Ethics programs support
employee growth and meaning
Attention to ethics in the workplace helps
employees face reality, both good and bad — in
the organization and themselves. Employees feel
full confidence they can admit and deal with
whatever comes their way. Bennett, in his article
“Unethical Behavior, Stress Appear Linked” (Wall
Street Journal, April 11, 1991, p. B1), explained
that a consulting company tested a range of
executives and managers. Their most striking
finding: the more emotionally healthy
executives, as measured on a battery of tests,
the more likely they were to score high on ethics
5. Ethics programs help avoid criminal acts
“of omission” and can lower fines
Ethics programs tend to detect ethical issues and violations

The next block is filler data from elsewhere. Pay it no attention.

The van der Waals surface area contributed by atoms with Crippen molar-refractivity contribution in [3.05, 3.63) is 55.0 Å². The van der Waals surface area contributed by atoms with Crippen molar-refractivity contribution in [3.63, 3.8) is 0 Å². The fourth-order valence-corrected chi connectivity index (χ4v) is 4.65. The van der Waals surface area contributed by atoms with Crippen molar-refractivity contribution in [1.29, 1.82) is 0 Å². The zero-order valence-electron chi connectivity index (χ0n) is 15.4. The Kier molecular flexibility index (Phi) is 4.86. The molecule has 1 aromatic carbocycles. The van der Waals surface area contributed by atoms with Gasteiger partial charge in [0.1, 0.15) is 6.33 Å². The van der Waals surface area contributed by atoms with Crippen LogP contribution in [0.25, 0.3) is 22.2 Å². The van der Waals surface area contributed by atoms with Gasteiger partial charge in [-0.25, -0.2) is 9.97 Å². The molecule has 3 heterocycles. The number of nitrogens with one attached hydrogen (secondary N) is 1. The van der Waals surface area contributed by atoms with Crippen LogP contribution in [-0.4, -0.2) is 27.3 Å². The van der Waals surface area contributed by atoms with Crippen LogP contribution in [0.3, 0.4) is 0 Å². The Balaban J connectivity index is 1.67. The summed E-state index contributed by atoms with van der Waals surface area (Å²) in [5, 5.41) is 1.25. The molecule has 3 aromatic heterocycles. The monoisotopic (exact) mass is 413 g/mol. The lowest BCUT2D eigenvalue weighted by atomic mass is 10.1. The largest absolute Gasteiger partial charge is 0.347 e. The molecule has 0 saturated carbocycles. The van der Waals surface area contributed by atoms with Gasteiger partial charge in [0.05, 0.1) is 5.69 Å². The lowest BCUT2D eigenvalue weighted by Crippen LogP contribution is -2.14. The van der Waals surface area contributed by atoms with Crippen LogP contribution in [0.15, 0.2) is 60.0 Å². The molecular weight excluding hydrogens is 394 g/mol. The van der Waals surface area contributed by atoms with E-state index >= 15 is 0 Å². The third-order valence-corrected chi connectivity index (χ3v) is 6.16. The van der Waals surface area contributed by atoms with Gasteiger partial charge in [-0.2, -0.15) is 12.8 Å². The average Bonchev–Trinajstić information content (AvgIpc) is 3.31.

early on so they can be reported or addressed. In some
cases, when an organization is aware of an actual or
potential violation and does not report it to the appropriate
authorities, this can be considered a criminal act, e.g., in
business dealings with certain government agencies, such as
the Defense Department. The recent Federal Sentencing
Guidelines specify major penalties for various types of
major ethics violations. However, the guidelines potentially
lower fines if an organization has clearly made an effort to
WHAT ARE UNETHICAL BUSINESS PRACTICES?
Accurate but Incomplete
Discrimination against Protected
Theft or Fraud: Personal Use of
Termination without Fair Notice
EXAMPLE OF BAD ETHICS:
McDonald’s, despite its global success, it
is perceived as bad business ethics in its
relationships with employees and other
McDonald's sold unhealthy food, exploited
workers and children, tortured animals,
and destroyed the Amazon rain forest.
McDonald’s also doesn’t allow employees
to unionize, and in one instance where
workers at St. Hubert Quebec did form a
union, the company closed down the unit
In addition to paying their employees low
wages and negatively impacting other
cultures, and they also use to allow
animals to be beaten and abused before
Child labor violations
Labor union opposition
Use of illegal workers